#5 – The Ultimate Warrior
The Ultimate Warrior might be the most popular WWF champion with the fewest in-ring skills. He would sprint to the ring, shake the ropes, clothesline people, body slam them, and leave in a roar of applause. That was it. Somehow his character spoke for a new generation of wrestling fans who appreciated high spots and heavy metal.
But on the microphone…who the hell knows what group he was speaking for?
Warrior took his “from Parts Unknown” billing seriously as he launched into promos that no one could really understand, whether he was ranting about spirits or snorting his own name.
As little praise as there is for the Ultimate Warrior’s in-ring abilities, no one can deny how electrifying he was. His Superstar status was fueled on sheer heart-pumping energy…well…and his ridiculous profitability at the merch table.
#4 – “Ravishing” Rick Rude
As homoerotic as professional wrestling is (keep it real), “Ravishing” Rick Rude was one of the few Superstars to overtly defend himself against that claim. Unfortunately for male WWF fans, Rude’s strategy to do so meant addressing the women in the audience, telling them that he was what a real man looked like.
As a part of Bobby “The Brain” Heenan’s stable of wrestlers, Rude generated instant heat with his vanity and the underhanded moves made on his behalf. Meanwhile, the women who’d accompany male fans would swoon over Rude’s exceptional physique (and his porn ‘stache…hey, it was the ’80s), which he so graciously displayed before and after a match.
But Rude wouldn’t be ranked so high based on his persona alone. The truth is that the guy was tough as nails and could strike fear into any opponent, even if it did look like he’d be better suited for an adult movie about a pizza delivery guy.
#3 – Sergeant Slaughter
In the 1980s, Sgt. Slaughter (nee Robert Remus) had the most crossover appeal of any wrestler not named Hulk Hogan. As the resident US military officer of professional wrestling, Slaughter also appeared as a live-action AND animated character on G. I. Joe.
The shocking event that shoots Sgt. Slaughter so high on this list was when he won the WWF Heavyweight Championship as a supporter of Iraq during the Gulf War period. With evil General Adnan as his manager, Sgt. Slaughter flew the Iraqi flag, burned the American flag, and cheated to beat some of the WWF’s most beloved Superstars (including The Ultimate Warrior).
It’s not easy for any Superstar to evolve the way Sgt. Slaughter did. Some may say that his longevity was helped along by the coincidence of certain current events, but if the WWF/E does anything well, it’s capitalizing on topical issues to fuel its product. And for Sgt. Slaughter’s role in executing that storyline and every other, he should be saluted.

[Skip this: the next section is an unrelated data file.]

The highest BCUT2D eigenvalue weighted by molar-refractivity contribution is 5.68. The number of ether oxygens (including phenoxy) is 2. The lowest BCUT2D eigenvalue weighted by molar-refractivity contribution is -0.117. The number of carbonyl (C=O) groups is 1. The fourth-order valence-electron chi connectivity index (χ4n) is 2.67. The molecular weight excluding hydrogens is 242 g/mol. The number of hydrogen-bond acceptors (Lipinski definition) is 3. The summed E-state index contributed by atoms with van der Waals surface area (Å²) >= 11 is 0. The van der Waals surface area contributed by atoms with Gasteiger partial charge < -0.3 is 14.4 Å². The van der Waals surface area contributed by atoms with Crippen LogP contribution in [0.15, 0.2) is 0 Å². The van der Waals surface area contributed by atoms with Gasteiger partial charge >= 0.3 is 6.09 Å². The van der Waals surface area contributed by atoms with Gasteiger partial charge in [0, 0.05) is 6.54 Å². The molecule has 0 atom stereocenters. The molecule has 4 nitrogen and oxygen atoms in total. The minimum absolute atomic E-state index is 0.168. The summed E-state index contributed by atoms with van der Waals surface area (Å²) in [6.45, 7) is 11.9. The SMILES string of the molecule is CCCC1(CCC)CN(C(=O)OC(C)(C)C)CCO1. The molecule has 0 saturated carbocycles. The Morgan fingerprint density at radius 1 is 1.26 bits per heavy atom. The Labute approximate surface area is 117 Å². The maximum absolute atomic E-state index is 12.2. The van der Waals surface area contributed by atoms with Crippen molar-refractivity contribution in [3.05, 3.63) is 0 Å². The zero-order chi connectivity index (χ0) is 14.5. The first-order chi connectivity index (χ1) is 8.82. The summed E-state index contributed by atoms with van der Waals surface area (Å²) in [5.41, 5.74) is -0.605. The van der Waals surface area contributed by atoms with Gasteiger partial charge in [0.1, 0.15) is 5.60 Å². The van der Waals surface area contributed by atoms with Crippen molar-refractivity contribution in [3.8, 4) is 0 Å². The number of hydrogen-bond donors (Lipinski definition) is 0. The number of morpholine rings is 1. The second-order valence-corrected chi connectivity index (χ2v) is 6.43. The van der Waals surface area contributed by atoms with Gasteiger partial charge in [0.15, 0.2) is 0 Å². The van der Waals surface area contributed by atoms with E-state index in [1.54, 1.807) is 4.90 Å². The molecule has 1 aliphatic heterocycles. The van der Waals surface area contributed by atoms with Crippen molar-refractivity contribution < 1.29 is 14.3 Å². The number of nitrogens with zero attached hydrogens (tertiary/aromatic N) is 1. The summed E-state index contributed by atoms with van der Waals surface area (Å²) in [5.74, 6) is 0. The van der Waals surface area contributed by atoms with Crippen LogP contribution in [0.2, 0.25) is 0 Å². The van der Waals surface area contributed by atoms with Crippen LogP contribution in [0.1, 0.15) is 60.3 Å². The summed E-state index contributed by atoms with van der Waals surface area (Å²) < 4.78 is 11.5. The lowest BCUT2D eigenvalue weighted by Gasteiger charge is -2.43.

#2 – “The Million Dollar Man” Ted DiBiase
Today, Ted DiBiase, Sr. is a Christian minister. But in his time as a WWF Superstar, DiBiase was one of the most hated men in the company. There probably hasn’t been greater polarity between two stages in life for any other wrestler.
During show time, DiBiase lived by his catchphrase, ‘Everybody’s got a price,’ offering money to people for debasing themselves, including young fans who still thought all of this was real. And if his treatment of fans wasn’t bad enough, he also had a black manservant named Virgil whom he also humiliated on a regular basis. Some racist bastards out there might have been into that. But everyone else knew that the Million Dollar Man was bad news in every way.
The reason DiBiase’s name endures (aside from his son being with the WWE) is that he was one of the most technically sound and hardest working wrestlers in the business. Whenever he was matched up with the companies greatest champions, there was also a fear that DiBiase would win.
But DiBiase’s reign as a champion was short-lived at best. So what happens when a millionaire who’s at the top of his game doesn’t win a championship belt? He makes his own!
#1 – Jake “The Snake” Roberts
Fans and wrestlers alike will tell you that Jake “The Snake” Roberts was one of the greatest personalities of all time. Roberts changed the game of cutting promos by speaking softly and making everything he said matter. His cerebral approach to promos translated into his calculated wrestling style, which all complimented his nickname perfectly.
Forget about how he’s become an absolute train wreck in recent years, or that he never became a champion in the WWF. What people should remember is that the way he honed his craft in and out of the ring should be the blueprint for every WWE hopeful looking to live up to the entertainment component of WWE. For example, Randy Orton might have been fortunate enough to have a father and grandfather in the business. But he sure as hell has an uncle in “The Snake.”